In the end you have to take care of your own bottom line. That means first and foremost taking care of the customer, making sure she has a positive and rewarding experience in your store and that you do whatever you can to solve her issues and make her happy. No matter what a vendor does, there is no excuse for a poor attitude from you.

It also means evaluating your vendors from a strictly financial sense. Is their product still drawing customers and making you money? Good. Don’t let your emotions get in the way of a proper evaluation of a potential profit center.

At some point a vendor’s actions will not be in your best interest. Rarely do those actions cause major damage to your business. Your reactions to their actions are usually the culprit. So take control of your actions now, and reap the benefits later.


To Labor on Labor Day or Not

Are you open this Monday? We aren’t.

Labor Day & Memorial Day are paid holidays for my staff (along with New Year’s Day, Easter, 4th of July, Thanksgiving and Christmas).

We’re also closed Sundays of Labor & Memorial Day weekends.


For my staff. They deserve a break. I expect a lot from them and so I need to reward them from time to time. Giving them paid holidays and long weekends is one way I tell them that breaks are important and family time is a priority and that it isn’t always about chasing the almighty dollar.

Plus, in our town it just isn’t a big shopping day for anyone but the Transactional Customers looking for a Labor Day sale. And I’m not going after them.

You may have your own reasons for being open or closed this weekend. That’s fine and good by me. Just thought I’d tell you mine.

Happy Labor Day! (wanted to tell you that now, because Monday I’ll be sleeping in:-)


Your Actions Tell Us Who You Are

A friend and colleague of mine had an experience using Groupon, a company that sells discounted coupons online to your store, that went horribly wrong. Bob Phibbs, the Retail Doctor, did a Case Study on his blog. (Go ahead and read it… I’ll wait)

In a nutshell, Kim made an incredible offer that sold in far greater quantities than anyone expected and will end up costing her tons more money than she will recoup in new business.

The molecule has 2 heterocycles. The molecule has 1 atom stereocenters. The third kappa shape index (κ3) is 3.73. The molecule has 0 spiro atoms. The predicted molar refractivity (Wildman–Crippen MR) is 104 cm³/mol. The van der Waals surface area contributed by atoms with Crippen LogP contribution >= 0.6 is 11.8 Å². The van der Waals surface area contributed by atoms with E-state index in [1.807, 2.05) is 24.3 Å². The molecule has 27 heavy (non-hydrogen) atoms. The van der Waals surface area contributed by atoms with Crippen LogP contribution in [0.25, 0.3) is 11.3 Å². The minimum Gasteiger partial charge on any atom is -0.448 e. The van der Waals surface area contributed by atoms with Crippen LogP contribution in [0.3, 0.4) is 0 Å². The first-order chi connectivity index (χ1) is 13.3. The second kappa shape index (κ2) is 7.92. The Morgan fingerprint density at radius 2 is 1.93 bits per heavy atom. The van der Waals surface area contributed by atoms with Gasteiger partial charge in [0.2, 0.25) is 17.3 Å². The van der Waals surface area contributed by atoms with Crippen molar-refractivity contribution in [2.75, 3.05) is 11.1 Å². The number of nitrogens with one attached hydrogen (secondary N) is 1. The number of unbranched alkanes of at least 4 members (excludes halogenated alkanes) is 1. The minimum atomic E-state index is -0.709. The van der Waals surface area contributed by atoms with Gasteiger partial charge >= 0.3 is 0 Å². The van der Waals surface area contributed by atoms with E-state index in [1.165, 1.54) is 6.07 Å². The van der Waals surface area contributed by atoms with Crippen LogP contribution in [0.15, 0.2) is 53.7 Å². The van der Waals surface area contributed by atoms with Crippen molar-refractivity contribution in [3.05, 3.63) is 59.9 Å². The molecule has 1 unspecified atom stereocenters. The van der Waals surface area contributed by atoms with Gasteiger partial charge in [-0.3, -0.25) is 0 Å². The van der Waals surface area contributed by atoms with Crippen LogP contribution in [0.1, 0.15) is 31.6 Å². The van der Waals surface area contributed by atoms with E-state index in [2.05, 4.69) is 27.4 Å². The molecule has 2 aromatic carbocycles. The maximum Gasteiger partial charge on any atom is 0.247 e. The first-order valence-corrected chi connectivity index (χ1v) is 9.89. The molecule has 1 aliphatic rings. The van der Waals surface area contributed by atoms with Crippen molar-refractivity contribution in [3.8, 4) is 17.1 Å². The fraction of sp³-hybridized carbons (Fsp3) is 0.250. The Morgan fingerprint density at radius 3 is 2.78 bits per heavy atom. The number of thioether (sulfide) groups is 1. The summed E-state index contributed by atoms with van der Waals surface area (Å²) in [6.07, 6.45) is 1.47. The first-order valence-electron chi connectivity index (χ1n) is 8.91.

It is a cautionary tale about discounting that Bob Phibbs so eloquently points out. There are so many lessons that could be learned from this, but I want to bring up something that stuck out like a sore thumb, especially in light of all the comments made by Groupon supporters (plants?) putting all of the blame on Kim.

Yes, Kim made mistakes, but the company did nothing to help her.

Two Mistakes
Kim’s first mistake was to make such a big offer with so little restrictions. But the people at Groupon allowed it to happen. They had the power to say, “Hey Kim, you might want to re-think this.” But they didn’t. They knew they would sell a lot of coupons and make a lot of money with the offer Kim was making.

The second problem happened when the coupon sales took off. Kim noticed the problem, asked Groupon to halt sales and they refused. They told her it was her mistake and she had to live with the consequences. Of course they didn’t want to halt sales. They were making a mint.

Your Actions Give You Away
Look at the signals Groupon sent through their actions to Kim, and subsequently everyone who knows Kim.

First signal… By not helping Kim write up a proper offer, they said that the almighty dollar was far more important to them than the success of the client.

Second signal… By not halting the process in the middle when it was known by all parties that something was wrong, they said that the profit from this one transaction was worth more than any repeat business could generate. They certainly weren’t going to get repeat business from Kim after treating her that way.

More importantly, you can pretty much infer from this encounter that they already know their model is not good for their clients and don’t expect repeat business, so they are willing to do whatever possible to maximize their own return on what they believe is their one and only shot with you.

Bad News Travels Fast
Between Bob’s blog and Kim’s telling everyone she knows about this experience, Groupon is getting a lot of negative publicity and people are seeing from their actions what Groupon truly believes. Their actions speak loudly of their credibility (or lack thereof).

Do you ever have customers who don’t shop with you “the right way”? Do you ever have customers that make mistakes? Do you ever have customers that want to make changes half way through? Do you help them get it right or do you let them fail just so that you can keep the sale?

How you treat your customers when things go wrong speaks loudly to them and their friends of who you are and what you believe. Groupon showed it’s true colors. What are yours?